by Chris R. Morgan


If you, like me, are an intense person, you are likely to come into the holiday season with a greater sense of joy than usual. The preceding months are always kind of a slog, aren’t they? For much of it you find yourself unable to connect with others, and they unable to do the same with you. In fact, you may sense a kind of space clearing around you, as though you are a cold draft of air they can see coming. It is no fault of yours, or theirs for that matter. This is just the drawback of being born with what I call an Advanced Emotional Wavelength. You do not mean to put people off by your straightforward, abrupt nature. You do not mean to overwhelm them by never being able to do anything by half. Nor do you wish to frustrate them by taking hours out of the day to refuse to compromise on a single point that will later prove trivial. It is simply your nature, your strange power, your iron endurance. And if anything you do throughout the year is somehow not totally derailed on the count of your unusual stridency, then you are merely a very fortunate person.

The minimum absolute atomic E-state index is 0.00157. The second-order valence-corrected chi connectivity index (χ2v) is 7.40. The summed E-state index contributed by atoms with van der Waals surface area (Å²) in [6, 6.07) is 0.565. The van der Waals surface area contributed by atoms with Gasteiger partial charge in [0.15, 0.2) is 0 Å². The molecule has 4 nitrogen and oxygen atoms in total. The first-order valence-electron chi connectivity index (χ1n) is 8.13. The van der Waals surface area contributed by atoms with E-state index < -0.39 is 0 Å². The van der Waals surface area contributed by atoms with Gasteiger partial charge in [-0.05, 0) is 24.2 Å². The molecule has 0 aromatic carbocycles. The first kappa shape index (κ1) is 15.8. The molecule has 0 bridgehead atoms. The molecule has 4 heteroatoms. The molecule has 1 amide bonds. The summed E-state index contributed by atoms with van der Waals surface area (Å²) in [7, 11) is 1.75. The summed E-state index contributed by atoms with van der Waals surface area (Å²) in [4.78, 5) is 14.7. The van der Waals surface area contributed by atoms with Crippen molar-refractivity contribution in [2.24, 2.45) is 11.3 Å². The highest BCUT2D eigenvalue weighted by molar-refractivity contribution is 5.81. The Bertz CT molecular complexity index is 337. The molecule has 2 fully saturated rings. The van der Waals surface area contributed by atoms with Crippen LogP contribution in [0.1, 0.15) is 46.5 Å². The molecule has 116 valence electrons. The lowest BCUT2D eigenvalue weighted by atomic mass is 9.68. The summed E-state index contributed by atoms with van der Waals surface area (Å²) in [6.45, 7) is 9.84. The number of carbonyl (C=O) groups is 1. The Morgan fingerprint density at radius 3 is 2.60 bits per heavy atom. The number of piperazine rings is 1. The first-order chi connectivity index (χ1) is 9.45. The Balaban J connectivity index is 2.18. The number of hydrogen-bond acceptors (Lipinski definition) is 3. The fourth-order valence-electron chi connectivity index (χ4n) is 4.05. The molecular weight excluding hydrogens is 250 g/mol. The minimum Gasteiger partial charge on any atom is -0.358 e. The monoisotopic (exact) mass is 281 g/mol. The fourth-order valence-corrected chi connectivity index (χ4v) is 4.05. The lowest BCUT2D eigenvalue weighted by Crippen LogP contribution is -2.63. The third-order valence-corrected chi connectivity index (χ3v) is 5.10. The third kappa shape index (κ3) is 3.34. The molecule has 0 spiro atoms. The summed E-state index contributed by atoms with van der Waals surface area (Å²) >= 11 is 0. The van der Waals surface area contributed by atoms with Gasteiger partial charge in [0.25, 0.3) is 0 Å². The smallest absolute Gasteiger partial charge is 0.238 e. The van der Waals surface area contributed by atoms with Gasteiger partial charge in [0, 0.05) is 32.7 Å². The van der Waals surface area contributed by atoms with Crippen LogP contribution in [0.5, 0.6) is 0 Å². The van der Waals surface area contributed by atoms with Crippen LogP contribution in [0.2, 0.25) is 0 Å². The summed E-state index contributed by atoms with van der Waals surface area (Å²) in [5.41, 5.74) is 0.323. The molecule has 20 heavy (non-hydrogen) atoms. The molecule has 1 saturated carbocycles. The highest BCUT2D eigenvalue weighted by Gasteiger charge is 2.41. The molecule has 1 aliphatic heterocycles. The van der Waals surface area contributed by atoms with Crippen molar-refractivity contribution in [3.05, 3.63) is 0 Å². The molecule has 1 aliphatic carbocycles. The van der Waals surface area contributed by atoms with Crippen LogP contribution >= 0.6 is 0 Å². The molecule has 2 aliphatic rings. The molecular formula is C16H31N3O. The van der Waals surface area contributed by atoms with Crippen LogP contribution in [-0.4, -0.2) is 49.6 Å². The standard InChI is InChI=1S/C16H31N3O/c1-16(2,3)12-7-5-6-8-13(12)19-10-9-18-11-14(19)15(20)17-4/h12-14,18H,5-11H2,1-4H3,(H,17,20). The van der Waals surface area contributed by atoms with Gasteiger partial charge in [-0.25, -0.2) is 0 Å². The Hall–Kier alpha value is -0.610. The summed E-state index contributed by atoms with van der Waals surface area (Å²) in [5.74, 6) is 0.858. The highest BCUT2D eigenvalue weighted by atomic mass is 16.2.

But Christmastime is very different. It brings a feeling that never really announces itself but dawns on you gradually. You find that you are more tolerated in casual situations. The visible aging you’ve likely onset in your friends, peers, and loved ones has settled into a kind of glazed contentment. They have resigned themselves to you. At least until after January 1—January 7 if they are Orthodox—you are free, free as the air itself, to pull them up, by the follicles if necessary, to your exalted level. To impose upon them the full measure of your mental constitution, which knows no common mode of sleep, no dietary moderation, and no visual, aural, verbal, or otherwise conceptual limitations. Maybe you’re not given that much leeway, but even a little is still quite a lot, and so you have a certain freedom to … engage, I guess, with them in ways that are more amenable to your appetites and less constricted to workaday demands of practicality and courtesy.